Working with consortium partners, Geratech Zirconium Beneficiation Ltd. has developed the process technology to beneficiate zircon sand to produce various zirconium chemicals.

South Africa supplies approximately 45 percent of all zircon sand globally. Despite the large local zircon sand resources and established zircon sand mines, more than 95 percent of the beneficiation capacity for zircon sand is situated in China. This creates a beneficiation opportunity for South Africa, where value can be added locally.

The global demand for zirconium chemicals is currently 120 000 t/a with consistent growth expected annually; Geratech is targeting a niche market, and already has an approved customer list based on test samples from its demonstration plant in Chamdor, Krugersdorp.

This paper is a technical discussion on the beneficiation of zircon sand in South Africa.


Zircon beneficiation processing routes

In recent years, numerous zircon beneficiation processing methods have been developed. The following zircon beneficiation routes were investigated and are discussed below:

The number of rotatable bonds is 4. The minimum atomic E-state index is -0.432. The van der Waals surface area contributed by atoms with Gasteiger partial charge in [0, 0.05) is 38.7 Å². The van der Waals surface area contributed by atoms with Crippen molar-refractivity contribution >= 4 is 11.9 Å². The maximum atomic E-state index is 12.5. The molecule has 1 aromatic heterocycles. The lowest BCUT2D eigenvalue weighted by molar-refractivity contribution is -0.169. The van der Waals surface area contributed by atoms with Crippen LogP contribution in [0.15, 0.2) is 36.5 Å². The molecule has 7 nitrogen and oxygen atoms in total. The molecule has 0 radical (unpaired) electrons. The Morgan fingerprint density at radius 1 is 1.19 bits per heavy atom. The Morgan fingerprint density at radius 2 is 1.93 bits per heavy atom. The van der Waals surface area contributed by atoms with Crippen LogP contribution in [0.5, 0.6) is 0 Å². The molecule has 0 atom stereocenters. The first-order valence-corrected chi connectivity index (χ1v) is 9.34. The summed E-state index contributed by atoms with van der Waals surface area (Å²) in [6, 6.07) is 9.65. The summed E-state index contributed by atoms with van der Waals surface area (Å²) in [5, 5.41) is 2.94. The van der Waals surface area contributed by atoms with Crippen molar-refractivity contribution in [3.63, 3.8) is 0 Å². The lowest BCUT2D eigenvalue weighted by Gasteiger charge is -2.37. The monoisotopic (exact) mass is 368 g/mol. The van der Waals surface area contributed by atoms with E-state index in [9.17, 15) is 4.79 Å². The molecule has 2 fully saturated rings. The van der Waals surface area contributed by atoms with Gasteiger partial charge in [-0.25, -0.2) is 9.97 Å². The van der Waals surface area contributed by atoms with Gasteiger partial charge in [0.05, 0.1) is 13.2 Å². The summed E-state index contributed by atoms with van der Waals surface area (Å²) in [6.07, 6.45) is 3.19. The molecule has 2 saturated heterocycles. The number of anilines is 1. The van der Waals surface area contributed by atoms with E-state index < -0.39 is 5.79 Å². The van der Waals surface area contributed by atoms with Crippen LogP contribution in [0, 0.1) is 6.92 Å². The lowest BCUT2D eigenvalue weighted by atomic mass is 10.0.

Plasma-dissociated zircon (PDZ)

H2SO4 dissolution of PDZ

40% HF dissolution of PDZ

Dry HF desilication of PDZ

Carbochlorination of zircon sand

Alkaline fluxing of zircon with NaOH / Na2CO3.

Plasma-dissociated zircon (PDZ)

Zircon is chemically inert. Once zircon is heated to its melting point (>2 500 °C), the crystal structure re-arranges into separate amorphous silica and zirconium oxide phases. On fast cooling, fine zirconium oxide particles are entrapped inside an amorphous silica matrix.

Necsa (Nuclear Energy Corporation of South Africa) investigated various plasma reactor configurations to research the dissociation of zircon. A V-type plasma configuration pilot plant was built and successfully commissioned.

Once zircon is dissociated to PDZ, it becomes vulnerable to acid attack and can be dissolved in sulphuric acid (H2SO4) and hydrofluoric acid (HF).